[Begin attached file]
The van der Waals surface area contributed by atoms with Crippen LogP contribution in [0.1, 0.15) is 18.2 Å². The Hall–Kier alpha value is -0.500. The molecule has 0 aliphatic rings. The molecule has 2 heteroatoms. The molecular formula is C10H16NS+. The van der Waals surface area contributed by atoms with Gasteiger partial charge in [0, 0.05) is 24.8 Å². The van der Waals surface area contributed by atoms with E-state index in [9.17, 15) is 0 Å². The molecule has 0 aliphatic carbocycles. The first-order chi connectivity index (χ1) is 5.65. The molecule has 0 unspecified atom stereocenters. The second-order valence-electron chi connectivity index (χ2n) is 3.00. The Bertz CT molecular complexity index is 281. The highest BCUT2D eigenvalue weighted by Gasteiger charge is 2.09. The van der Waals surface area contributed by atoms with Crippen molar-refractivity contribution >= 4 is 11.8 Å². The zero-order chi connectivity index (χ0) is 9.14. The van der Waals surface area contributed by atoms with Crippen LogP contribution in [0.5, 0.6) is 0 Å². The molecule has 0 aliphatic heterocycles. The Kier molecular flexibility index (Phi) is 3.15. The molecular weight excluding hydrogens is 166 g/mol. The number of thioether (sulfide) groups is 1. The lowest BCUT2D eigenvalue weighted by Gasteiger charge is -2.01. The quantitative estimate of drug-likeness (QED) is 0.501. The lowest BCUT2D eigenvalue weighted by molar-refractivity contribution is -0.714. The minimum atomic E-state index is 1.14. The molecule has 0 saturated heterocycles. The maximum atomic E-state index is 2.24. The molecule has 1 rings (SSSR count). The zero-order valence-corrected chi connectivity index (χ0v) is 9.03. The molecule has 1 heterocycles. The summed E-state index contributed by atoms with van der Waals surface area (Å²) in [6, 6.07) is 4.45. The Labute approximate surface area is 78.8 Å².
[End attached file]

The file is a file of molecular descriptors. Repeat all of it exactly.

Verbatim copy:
The van der Waals surface area contributed by atoms with Crippen LogP contribution in [0.1, 0.15) is 18.2 Å². The Hall–Kier alpha value is -0.500. The molecule has 0 aliphatic rings. The molecule has 2 heteroatoms. The molecular formula is C10H16NS+. The van der Waals surface area contributed by atoms with Gasteiger partial charge in [0, 0.05) is 24.8 Å². The van der Waals surface area contributed by atoms with E-state index in [9.17, 15) is 0 Å². The molecule has 0 aliphatic carbocycles. The first-order chi connectivity index (χ1) is 5.65. The molecule has 0 unspecified atom stereocenters. The second-order valence-electron chi connectivity index (χ2n) is 3.00. The Bertz CT molecular complexity index is 281. The highest BCUT2D eigenvalue weighted by Gasteiger charge is 2.09. The van der Waals surface area contributed by atoms with Crippen molar-refractivity contribution >= 4 is 11.8 Å². The zero-order chi connectivity index (χ0) is 9.14. The van der Waals surface area contributed by atoms with Crippen LogP contribution in [0.5, 0.6) is 0 Å². The molecule has 0 aliphatic heterocycles. The Kier molecular flexibility index (Phi) is 3.15. The molecular weight excluding hydrogens is 166 g/mol. The number of thioether (sulfide) groups is 1. The lowest BCUT2D eigenvalue weighted by Gasteiger charge is -2.01. The quantitative estimate of drug-likeness (QED) is 0.501. The lowest BCUT2D eigenvalue weighted by molar-refractivity contribution is -0.714. The minimum atomic E-state index is 1.14. The molecule has 0 saturated heterocycles. The maximum atomic E-state index is 2.24. The molecule has 1 rings (SSSR count). The zero-order valence-corrected chi connectivity index (χ0v) is 9.03. The molecule has 1 heterocycles. The summed E-state index contributed by atoms with van der Waals surface area (Å²) in [6, 6.07) is 4.45. The Labute approximate surface area is 78.8 Å².